Anyways, back to Earth. The 2011 Salute To Magic is being held this year at the Teatro Heckscher Theatre in Midtown Manhattan. (See pics above and below.) The exact address is 1230 5th Avenue off of 104th Street. I went to view the house when we were still in the negotiating stages and I must say, it will be one of the best places I have ever worked. The theatre seats 599 people. Most of the sightlines are good except for the front row. (Don't buy tickets to the front row!) I have included some pics of the theatre so you can check it out. The theatre is an old Broadway house directly across the street from Central Park and I believe was built in the 1920s. I will be performing my show, "American Escape Artist" which is a combination of my award-winning escapes coupled with magic. The show will run about 75 minutes and will be
unlike anything the SAM has done before. Many of you have asked but I will not be divulging any parts of the show here--you must come and see it. Tickets are $50.00 and they tell me are selling fast. There is only one show--so if you want to go, better make your reservations.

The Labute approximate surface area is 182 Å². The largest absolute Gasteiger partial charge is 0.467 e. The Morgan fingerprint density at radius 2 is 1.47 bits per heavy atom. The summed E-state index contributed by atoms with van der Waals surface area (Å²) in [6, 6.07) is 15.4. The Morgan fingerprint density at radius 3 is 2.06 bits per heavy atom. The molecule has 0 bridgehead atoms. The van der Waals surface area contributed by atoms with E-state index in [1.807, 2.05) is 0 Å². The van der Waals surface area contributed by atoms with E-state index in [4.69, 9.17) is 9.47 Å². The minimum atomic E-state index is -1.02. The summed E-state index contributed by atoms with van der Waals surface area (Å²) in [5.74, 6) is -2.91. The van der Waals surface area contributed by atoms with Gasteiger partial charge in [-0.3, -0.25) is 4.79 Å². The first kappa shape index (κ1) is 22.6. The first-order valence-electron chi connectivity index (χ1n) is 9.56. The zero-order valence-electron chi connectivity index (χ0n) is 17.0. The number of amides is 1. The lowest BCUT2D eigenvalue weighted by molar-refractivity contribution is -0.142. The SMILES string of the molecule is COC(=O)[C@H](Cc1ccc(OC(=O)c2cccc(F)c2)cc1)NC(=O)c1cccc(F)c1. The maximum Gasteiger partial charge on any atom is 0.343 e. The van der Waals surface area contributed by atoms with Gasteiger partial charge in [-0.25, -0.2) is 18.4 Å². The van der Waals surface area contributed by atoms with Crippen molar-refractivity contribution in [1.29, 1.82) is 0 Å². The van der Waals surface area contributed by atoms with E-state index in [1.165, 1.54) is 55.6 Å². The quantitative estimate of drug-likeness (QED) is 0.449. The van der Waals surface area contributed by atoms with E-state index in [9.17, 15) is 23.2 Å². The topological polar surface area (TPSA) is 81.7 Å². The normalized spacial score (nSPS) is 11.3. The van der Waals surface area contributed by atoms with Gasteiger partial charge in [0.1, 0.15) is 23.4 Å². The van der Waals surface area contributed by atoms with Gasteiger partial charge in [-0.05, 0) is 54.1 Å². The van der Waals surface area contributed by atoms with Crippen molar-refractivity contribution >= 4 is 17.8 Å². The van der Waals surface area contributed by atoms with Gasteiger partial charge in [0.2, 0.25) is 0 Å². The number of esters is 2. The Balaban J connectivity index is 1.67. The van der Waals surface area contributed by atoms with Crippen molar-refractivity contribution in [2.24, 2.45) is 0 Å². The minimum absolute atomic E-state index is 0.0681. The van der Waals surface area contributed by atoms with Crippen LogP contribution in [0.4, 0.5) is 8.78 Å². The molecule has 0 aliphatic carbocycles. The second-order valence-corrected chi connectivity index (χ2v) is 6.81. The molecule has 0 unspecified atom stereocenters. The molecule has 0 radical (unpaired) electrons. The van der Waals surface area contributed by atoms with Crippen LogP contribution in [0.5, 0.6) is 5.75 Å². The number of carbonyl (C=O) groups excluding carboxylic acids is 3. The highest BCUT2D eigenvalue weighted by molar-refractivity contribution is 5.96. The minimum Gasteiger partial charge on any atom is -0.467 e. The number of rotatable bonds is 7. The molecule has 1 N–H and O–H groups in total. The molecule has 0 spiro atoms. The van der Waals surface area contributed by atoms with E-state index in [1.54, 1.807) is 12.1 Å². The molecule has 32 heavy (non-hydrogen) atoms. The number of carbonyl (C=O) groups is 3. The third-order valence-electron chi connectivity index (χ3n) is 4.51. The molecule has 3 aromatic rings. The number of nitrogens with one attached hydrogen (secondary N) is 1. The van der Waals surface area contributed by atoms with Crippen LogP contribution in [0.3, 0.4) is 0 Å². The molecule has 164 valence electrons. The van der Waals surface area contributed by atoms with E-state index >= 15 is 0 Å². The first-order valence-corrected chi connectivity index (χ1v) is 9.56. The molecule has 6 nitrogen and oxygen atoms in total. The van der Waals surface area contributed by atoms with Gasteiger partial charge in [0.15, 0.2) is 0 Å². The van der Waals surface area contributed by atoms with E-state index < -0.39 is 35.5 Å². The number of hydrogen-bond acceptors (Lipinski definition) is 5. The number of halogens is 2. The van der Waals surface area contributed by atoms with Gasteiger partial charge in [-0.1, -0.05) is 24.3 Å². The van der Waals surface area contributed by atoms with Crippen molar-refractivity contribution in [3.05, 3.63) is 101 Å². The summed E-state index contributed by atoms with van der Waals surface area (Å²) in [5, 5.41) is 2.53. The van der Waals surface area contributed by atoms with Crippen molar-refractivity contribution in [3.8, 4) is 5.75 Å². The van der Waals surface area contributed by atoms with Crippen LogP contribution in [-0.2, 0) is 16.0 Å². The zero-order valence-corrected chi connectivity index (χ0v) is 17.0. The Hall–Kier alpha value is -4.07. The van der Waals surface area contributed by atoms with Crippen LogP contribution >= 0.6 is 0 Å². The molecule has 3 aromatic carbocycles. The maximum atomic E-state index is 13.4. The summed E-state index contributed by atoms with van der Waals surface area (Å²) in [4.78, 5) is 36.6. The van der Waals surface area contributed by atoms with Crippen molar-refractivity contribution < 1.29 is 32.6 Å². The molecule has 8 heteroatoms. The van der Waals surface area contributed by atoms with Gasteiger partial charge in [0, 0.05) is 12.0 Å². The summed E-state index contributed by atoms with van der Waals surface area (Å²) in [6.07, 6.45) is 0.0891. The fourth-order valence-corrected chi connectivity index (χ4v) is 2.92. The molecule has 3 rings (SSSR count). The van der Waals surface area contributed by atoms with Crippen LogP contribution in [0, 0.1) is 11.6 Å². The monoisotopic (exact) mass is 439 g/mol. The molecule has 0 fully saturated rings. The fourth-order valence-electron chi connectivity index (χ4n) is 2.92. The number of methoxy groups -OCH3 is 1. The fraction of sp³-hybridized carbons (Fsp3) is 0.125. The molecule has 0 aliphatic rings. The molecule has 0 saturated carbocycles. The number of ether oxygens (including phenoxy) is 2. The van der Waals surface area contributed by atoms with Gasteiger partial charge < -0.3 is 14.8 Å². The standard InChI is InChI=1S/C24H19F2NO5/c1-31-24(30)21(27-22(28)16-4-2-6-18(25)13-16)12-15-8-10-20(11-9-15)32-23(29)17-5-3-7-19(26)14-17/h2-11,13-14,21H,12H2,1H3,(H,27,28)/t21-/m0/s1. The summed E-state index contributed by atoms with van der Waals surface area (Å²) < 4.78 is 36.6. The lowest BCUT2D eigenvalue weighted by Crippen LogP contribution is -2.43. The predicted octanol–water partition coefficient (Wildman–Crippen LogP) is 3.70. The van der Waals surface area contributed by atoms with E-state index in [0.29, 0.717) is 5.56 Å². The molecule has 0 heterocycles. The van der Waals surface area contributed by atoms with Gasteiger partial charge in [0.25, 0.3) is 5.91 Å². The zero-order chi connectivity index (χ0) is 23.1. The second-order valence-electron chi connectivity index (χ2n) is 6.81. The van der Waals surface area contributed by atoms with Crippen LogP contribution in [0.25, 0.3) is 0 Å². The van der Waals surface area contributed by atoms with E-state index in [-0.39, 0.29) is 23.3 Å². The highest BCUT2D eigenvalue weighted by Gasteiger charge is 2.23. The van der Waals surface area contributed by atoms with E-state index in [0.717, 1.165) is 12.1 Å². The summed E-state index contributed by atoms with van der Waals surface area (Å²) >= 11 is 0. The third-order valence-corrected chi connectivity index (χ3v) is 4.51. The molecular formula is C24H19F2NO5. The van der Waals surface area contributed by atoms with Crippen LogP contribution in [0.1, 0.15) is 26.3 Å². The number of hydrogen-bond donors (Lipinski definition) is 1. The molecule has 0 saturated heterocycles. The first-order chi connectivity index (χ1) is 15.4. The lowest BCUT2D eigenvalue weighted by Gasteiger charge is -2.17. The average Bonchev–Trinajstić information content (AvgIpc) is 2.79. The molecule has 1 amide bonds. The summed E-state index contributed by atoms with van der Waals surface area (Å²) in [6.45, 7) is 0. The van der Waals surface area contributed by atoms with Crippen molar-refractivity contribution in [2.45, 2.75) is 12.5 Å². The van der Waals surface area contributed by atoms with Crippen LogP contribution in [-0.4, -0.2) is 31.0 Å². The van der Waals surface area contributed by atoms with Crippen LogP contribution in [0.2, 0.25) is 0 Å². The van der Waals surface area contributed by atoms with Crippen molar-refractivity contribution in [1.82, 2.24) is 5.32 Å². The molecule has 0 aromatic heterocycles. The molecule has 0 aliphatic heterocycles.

Seriously, I talk to alot of people on this site that I would characterize as my fans--(at least that is what they tell me, lol) So, now, I need the help of you all. This is your chance to see a great show.

The set design will be created by George Allison, a great friend of mine who has contributed much to my success over the years. Lighting is being engineered and created by Paul Hackenmueller, probably the best in the business. That is as much as I will reveal here. I hope to see you all there.